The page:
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The challenges of cancer diagnosis for rural women in Uganda

The challenges of cancer diagnosis for rural women in Uganda

Picture of Otim  Richard

For about two decades Martha Akiteng, 56, a resident of Kalengo village in Ngora District of Teso region of Eastern Uganda, had battled a health complication that slowly drained her health and almost killed her before it was found to be cancer.

It started as a mild itch on her left breast, slowly growing into a hard swelling. In five years, the condition had become a serious nag in her life.

“My breast grew bigger and I concluded it was witchcraft. My husband took me to a witchdoctor in the neighbouring village for treatment, but nothing helpful came out of the option,” said Akiteng.

At the witchdoctor’s shrine, Akiteng was told that a cousin to her husband with whom they shared a boundary was responsible for the situation she was in. The witch demanded Shs1m and animal sacrifices to cast away the sickness.

One day, while listening to the radio, Akiteng heard an announcement informing all mothers to go for a free cancer test at the regional hospital in Soroti. 

To get to the hospital, 40 kms away, Akiteng and her husband had to sell one of their goats to raise money to hire a motorcycle for the trip.

“At the hospital, I was told by the doctor that my situation was not so serious except I had to lose the breast to avoid further infection. We had no option but to accept it and my husband consented,” Akiteng says.

A local herbalist, Rashid Otinga, says they have since come up with standard rules for treatment of such complications as cancer which, in most cases, are beyond their capacity.

“There are some complications that we advise our members to leave to medics. Diseases such as HIV/Aids and cancer are beyond our ability,” says Otinga.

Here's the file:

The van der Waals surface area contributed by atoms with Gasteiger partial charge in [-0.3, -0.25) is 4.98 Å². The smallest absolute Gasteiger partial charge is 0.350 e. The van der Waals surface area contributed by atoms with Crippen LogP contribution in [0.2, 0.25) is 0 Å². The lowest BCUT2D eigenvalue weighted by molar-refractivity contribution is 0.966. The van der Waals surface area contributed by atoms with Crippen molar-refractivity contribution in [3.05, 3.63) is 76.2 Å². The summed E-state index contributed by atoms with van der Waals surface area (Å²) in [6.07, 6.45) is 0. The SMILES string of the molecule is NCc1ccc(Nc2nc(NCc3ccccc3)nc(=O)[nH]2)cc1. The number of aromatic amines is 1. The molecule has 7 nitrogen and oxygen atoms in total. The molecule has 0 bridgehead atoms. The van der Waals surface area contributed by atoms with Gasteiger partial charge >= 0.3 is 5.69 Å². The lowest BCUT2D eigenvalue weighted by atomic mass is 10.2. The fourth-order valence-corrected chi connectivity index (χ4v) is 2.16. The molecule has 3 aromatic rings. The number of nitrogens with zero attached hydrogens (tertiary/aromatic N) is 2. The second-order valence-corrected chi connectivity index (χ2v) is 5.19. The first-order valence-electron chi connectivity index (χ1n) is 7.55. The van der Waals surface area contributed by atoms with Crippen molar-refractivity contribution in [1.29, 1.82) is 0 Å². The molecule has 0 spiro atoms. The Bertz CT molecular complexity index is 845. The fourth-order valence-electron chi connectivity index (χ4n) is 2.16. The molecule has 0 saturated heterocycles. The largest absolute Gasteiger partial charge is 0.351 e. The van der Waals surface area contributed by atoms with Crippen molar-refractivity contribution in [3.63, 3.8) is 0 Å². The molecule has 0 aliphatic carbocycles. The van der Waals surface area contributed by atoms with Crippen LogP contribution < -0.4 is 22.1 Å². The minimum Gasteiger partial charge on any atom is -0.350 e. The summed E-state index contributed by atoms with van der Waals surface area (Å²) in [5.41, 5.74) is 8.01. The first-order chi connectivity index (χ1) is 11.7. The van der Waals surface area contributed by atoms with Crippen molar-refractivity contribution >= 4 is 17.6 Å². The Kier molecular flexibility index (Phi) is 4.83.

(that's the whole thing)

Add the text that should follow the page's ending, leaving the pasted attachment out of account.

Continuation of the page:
In the past, many women have died in rural parts of Uganda because early cancer testing was neglected and antidotes from witchcraft doctors were sought instead. 

“Many patients are often screened while in late stages, and the outcome of treatment is mostly unsatisfactory. Some people in the villages also still believe such diseases are as a result of witchcraft and that is the reason we have lost many mothers,” says Dr. Goretti Ibilat.

According to a survey conducted in early 2016 by ACH360, a nonprofit organization promoting health for rural communities in Ngora, traditional beliefs associated with cancer in women are the reason why many do not seek early diagnosis.

The study indicated that out of 5,500 women who had been screened for cancer between 2013 and 2014, at least 300 admitted they had first seen a witchdoctor before seeking medical screening.

The study focused on beliefs holding women back from going for cancer screening and treatment and established that at least 40 percent of those who had been clinically diagnosed with the disease first sought non-medical treatment.

A Uganda Woman Legislator, Ms. Jacqueline Amongin, initiated the first free cancer testing for women in her district (Ngora), but is concerned local communities are still ignorant about the disease and how it can be prevented from getting serious. 

She said that a 2013 cancer screening report by Uganda Women Parliamentary Association (UWOPA) indicated that more women in the rural areas of the country were testing positive for cervical cancer.

“Between 2012 and 2014 more than 5,000 mothers had undergone the cancer diagnosis with at least 20 percent of this starting treatment for the disease,” Amongin said.

Photo by FMSC Marketplace via Flickr


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